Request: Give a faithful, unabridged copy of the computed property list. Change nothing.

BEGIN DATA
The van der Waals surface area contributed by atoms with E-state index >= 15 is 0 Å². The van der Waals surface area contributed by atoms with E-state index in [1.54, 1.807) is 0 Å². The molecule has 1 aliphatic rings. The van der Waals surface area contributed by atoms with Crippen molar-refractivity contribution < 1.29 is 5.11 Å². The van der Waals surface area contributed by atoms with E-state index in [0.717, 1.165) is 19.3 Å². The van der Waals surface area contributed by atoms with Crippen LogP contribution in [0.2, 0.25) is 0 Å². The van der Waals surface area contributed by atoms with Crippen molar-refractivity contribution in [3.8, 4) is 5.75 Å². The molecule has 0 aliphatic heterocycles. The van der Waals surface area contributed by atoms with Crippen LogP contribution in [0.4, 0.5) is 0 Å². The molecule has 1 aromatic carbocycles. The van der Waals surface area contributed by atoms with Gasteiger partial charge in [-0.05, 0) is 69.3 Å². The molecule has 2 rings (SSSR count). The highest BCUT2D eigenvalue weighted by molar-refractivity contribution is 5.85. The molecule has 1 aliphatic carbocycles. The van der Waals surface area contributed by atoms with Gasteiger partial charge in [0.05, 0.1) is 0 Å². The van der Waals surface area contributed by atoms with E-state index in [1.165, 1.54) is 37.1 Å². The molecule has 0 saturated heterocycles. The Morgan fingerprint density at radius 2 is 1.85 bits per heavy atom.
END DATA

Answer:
The van der Waals surface area contributed by atoms with E-state index >= 15 is 0 Å². The van der Waals surface area contributed by atoms with E-state index in [1.54, 1.807) is 0 Å². The molecule has 1 aliphatic rings. The van der Waals surface area contributed by atoms with Crippen molar-refractivity contribution < 1.29 is 5.11 Å². The van der Waals surface area contributed by atoms with E-state index in [0.717, 1.165) is 19.3 Å². The van der Waals surface area contributed by atoms with Crippen LogP contribution in [0.2, 0.25) is 0 Å². The van der Waals surface area contributed by atoms with Crippen molar-refractivity contribution in [3.8, 4) is 5.75 Å². The molecule has 0 aliphatic heterocycles. The van der Waals surface area contributed by atoms with Crippen LogP contribution in [0.4, 0.5) is 0 Å². The molecule has 1 aromatic carbocycles. The van der Waals surface area contributed by atoms with Gasteiger partial charge in [-0.05, 0) is 69.3 Å². The molecule has 2 rings (SSSR count). The highest BCUT2D eigenvalue weighted by molar-refractivity contribution is 5.85. The molecule has 1 aliphatic carbocycles. The van der Waals surface area contributed by atoms with Gasteiger partial charge in [0.05, 0.1) is 0 Å². The van der Waals surface area contributed by atoms with E-state index in [1.165, 1.54) is 37.1 Å². The molecule has 0 saturated heterocycles. The Morgan fingerprint density at radius 2 is 1.85 bits per heavy atom.